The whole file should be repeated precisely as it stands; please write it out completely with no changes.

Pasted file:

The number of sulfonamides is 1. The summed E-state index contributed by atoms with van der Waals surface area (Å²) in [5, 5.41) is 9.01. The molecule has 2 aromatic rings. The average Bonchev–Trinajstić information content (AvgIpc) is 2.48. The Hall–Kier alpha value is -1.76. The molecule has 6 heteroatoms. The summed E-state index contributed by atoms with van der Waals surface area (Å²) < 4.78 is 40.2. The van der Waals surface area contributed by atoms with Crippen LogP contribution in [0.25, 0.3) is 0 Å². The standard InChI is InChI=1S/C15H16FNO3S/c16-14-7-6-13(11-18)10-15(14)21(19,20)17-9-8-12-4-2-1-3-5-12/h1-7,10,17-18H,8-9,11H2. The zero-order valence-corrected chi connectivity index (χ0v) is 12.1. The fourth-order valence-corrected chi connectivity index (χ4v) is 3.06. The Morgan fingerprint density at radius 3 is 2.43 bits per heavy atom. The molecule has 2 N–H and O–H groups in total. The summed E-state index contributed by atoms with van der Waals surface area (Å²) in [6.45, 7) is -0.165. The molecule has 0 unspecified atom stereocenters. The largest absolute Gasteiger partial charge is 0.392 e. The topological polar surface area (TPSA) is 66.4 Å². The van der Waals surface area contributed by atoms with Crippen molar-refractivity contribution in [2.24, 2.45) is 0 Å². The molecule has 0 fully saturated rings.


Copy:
The number of sulfonamides is 1. The summed E-state index contributed by atoms with van der Waals surface area (Å²) in [5, 5.41) is 9.01. The molecule has 2 aromatic rings. The average Bonchev–Trinajstić information content (AvgIpc) is 2.48. The Hall–Kier alpha value is -1.76. The molecule has 6 heteroatoms. The summed E-state index contributed by atoms with van der Waals surface area (Å²) < 4.78 is 40.2. The van der Waals surface area contributed by atoms with Crippen LogP contribution in [0.25, 0.3) is 0 Å². The standard InChI is InChI=1S/C15H16FNO3S/c16-14-7-6-13(11-18)10-15(14)21(19,20)17-9-8-12-4-2-1-3-5-12/h1-7,10,17-18H,8-9,11H2. The zero-order valence-corrected chi connectivity index (χ0v) is 12.1. The fourth-order valence-corrected chi connectivity index (χ4v) is 3.06. The Morgan fingerprint density at radius 3 is 2.43 bits per heavy atom. The molecule has 2 N–H and O–H groups in total. The summed E-state index contributed by atoms with van der Waals surface area (Å²) in [6.45, 7) is -0.165. The molecule has 0 unspecified atom stereocenters. The largest absolute Gasteiger partial charge is 0.392 e. The topological polar surface area (TPSA) is 66.4 Å². The van der Waals surface area contributed by atoms with Crippen molar-refractivity contribution in [2.24, 2.45) is 0 Å². The molecule has 0 fully saturated rings.